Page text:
An ecumenical matter

Review: Messiah asks if a new God is the real deal, or a very naughty boy?


Grade B

Luke Whiston

22nd January 2020

Ooh who is he? Where does he come from? How did he get here? Is he a con artist? How does he have all this insider knowledge? Can he read minds? Was he sent by God? Can he actually perform miracles? Or is he a terrorist? Is he going to start a war? Will he unite religions and heal the world? But more important than all of the above: how does he keep his hair looking so luxurious?

Who doesn't love a good mystery? That was a rhetorical question - of course you do, who doesn't? That was another rhetorical question - of course you do, who doesn't? And another one aaargh. See how confusing it all is? If only someone could come along with an easy answer for everything so we didn't have to think about things like our purpose in life, or worry about whether our opinions on Star Wars are valid. That's essentially what people are clinging on to The Second Coming for, right?

Netflix's new series posits what would happen if such an agitator came along: able to converse with the common folk in a way that makes everything make perfect sense, while rattling the status quos forming the divides in our societies. Or in their societies, rather. It's easy typing this in a Greggs in Essex knowing my liberal surroundings free me from worries such as what God will make of going for a second cheese and onion bake, but in the Middle East - where our supposed new Messiah first emerges - it suddenly becomes a much more touchy subject when idealogies are pitted against each other.

Why is it always kissing hands instead of, say, giving an Amazon gift card?

The mysterious man doing the pitting, with his relaxing voice and dreamy eyes, is Al-Masih (Mehdi Dehbi). Al's party trick is to perform a miracle, vanish without a trace, then reappear elsewhere on the planet in an apparent act of teleportation - all broadcast live on Facebook. It's got the powers-that-be nervous (not the Facebook part - they love having every detail of your life, all your sexts, your selfies, and your location beamed directly to the secret data centre underneath Jeffrey Epstein's island), which means the CIA have to get involved when Masih pops up in America.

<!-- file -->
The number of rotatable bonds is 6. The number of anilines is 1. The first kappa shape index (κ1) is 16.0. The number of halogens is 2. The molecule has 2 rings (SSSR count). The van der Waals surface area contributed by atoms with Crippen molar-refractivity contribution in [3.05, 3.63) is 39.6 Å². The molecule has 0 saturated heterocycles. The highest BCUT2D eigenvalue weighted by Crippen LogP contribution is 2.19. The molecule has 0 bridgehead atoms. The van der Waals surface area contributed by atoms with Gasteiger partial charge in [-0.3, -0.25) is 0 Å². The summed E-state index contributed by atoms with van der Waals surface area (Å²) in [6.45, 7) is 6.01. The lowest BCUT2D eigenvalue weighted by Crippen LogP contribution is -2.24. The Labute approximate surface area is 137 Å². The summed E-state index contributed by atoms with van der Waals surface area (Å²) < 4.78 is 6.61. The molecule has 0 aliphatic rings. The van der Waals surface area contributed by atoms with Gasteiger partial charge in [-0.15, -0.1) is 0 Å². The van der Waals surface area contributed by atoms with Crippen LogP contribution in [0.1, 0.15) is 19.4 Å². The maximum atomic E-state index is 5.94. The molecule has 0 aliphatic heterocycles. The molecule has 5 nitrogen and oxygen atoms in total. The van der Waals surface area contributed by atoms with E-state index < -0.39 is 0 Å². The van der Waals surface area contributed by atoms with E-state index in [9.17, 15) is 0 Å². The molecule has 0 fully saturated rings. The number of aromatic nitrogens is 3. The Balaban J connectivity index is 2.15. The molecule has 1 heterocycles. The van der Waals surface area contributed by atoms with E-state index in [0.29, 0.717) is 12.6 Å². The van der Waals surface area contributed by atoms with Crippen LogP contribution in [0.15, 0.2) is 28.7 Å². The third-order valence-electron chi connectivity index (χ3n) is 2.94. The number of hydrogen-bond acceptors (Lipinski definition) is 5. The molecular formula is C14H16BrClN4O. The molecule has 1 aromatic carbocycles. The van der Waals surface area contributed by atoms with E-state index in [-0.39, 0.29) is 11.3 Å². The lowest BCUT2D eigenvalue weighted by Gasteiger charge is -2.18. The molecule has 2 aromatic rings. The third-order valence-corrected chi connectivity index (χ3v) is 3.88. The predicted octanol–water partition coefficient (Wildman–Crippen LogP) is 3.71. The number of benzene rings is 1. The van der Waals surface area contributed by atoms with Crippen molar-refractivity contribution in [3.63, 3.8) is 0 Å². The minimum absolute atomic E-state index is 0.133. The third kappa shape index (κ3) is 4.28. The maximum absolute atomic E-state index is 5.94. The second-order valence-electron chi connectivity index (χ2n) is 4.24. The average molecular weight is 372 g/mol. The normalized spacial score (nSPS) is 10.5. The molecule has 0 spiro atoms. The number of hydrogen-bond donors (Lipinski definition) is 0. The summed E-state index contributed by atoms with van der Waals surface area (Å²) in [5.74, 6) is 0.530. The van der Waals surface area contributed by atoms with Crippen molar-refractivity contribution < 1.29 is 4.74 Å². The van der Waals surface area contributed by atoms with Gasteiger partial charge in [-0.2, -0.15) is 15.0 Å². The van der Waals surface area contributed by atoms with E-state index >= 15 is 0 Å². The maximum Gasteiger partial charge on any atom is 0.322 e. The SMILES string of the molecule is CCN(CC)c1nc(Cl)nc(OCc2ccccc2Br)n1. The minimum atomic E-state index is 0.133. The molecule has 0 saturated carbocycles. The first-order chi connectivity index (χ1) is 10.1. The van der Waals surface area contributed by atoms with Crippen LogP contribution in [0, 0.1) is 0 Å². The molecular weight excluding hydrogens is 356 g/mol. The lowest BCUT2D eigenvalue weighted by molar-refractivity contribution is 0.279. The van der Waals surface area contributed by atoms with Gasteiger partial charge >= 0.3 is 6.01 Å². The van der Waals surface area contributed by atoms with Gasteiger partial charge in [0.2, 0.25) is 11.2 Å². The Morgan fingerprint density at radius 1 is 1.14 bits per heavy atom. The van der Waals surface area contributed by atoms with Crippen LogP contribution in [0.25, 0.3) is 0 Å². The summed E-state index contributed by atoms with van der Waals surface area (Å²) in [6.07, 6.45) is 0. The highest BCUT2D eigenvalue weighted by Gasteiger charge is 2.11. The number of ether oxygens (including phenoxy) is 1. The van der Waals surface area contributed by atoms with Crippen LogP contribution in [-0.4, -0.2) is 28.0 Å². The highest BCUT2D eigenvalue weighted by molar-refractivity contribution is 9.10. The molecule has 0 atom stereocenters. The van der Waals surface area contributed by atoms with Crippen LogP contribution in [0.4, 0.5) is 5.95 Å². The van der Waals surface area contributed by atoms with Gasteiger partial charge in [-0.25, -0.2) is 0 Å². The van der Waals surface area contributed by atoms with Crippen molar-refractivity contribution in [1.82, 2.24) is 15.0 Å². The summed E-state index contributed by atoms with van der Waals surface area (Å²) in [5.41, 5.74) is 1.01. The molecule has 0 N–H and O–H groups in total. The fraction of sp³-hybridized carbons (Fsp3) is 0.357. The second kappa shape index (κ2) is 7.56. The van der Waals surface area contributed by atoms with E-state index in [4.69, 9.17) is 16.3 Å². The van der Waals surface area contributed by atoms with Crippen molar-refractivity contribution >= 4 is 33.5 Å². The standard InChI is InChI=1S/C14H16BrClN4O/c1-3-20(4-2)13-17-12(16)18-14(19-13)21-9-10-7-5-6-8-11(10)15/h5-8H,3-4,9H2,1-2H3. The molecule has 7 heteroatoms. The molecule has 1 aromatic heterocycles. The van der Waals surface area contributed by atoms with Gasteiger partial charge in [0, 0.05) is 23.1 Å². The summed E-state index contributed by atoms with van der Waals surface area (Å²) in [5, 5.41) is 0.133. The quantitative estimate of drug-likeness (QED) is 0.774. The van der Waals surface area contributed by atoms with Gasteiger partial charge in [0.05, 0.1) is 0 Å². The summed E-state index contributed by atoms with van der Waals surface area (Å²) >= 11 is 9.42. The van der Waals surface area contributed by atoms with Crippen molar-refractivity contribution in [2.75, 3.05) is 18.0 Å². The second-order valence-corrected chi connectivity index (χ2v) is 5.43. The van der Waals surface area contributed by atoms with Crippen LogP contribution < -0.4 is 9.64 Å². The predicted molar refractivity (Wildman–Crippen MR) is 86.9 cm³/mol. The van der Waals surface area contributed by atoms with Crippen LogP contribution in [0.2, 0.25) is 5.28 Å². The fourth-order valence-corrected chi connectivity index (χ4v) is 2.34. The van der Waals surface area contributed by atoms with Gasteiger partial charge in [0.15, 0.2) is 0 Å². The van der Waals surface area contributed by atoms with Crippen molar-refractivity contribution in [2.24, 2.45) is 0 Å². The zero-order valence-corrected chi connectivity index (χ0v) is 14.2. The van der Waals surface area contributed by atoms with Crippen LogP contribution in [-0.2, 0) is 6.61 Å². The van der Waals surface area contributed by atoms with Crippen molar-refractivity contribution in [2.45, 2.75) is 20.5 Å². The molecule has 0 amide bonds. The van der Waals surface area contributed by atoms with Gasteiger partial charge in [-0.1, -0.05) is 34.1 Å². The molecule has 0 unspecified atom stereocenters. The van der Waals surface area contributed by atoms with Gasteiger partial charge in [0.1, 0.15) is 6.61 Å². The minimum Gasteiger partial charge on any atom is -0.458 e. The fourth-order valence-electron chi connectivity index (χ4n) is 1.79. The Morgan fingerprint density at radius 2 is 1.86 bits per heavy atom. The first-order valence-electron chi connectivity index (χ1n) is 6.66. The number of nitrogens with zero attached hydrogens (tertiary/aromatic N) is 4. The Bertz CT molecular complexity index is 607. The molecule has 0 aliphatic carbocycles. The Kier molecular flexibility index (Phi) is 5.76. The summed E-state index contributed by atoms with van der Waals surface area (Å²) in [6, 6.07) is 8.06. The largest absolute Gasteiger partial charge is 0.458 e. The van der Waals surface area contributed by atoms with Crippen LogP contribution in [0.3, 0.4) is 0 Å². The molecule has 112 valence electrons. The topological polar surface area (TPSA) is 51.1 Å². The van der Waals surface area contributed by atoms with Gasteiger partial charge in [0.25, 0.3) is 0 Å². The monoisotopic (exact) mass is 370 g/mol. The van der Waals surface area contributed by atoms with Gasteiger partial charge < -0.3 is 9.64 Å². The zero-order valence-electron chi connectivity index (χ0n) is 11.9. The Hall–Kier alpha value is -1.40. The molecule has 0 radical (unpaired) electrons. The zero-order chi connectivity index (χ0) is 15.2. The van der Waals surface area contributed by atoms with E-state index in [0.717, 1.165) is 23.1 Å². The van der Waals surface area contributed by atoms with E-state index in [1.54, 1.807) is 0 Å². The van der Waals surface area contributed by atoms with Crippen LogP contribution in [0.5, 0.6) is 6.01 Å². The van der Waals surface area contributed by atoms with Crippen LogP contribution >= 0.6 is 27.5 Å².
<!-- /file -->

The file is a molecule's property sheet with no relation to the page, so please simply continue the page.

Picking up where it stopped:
Cue ballsy/determined/troubled agent Eva Geller (Michelle Monaghan). She's not one to be fooled. Or so she thinks. Turns out Al-Masih has a way of making things happen to people who get too close to whatever the truth is, which is - inconveniently for those trying to shut him down - making them question all sorts of things they previously knew to be true, and kind of proving he's the real deal in the process. So you get it: "is he, isn't he?" dragged out for ten episodes. Make of that summation what you will.

the ambition is to deliver a message of global reconciliation
What Messiah does really well is show how quickly information spreads across the globe in our always-online digital age, and what happens when an idea captured in the public imagination spirals out of control. More so, it's a terrifying prospect that there are actors willing to pull on the strings we dangle from while presenting themselves as our best friends. Having lived through the reckless political gambles of Trumpism in the US, and the sociopathic, destructive policies of the Tories in the UK - both being conduits of populism with a knife behind their back - it's easy to treat such hopemongering with cynicism, which Netflix is relying on.

With such a deliberately provocative premise built in service of one question, Messiah lives or dies by your reaction to the big reveal. The chain reaction set-off by Al-Masih's arrival is an interesting enough set of events, but without the end goal of discovering Masih's true identity (and hence intentions) these are just local squabbles, and it's clear the ambition is to deliver a message of global reconciliation for our times. Netflix have dabbled in the shared consciousness space before with shows like Sense8, and Messiah is a similar line in conspiratorial do-goodery concerned with the state of the planet. A noble concept but can you really trust anyone these days, no matter how much hope they represent, or how great their hair is?

Follow us on Twitter @The_Shiznit for more fun features, film reviews and occasional commentary on what the best type of crisps are.
We are using Patreon to cover our hosting fees. So please consider chucking a few digital pennies our way by clicking on this link. Thanks!

Share This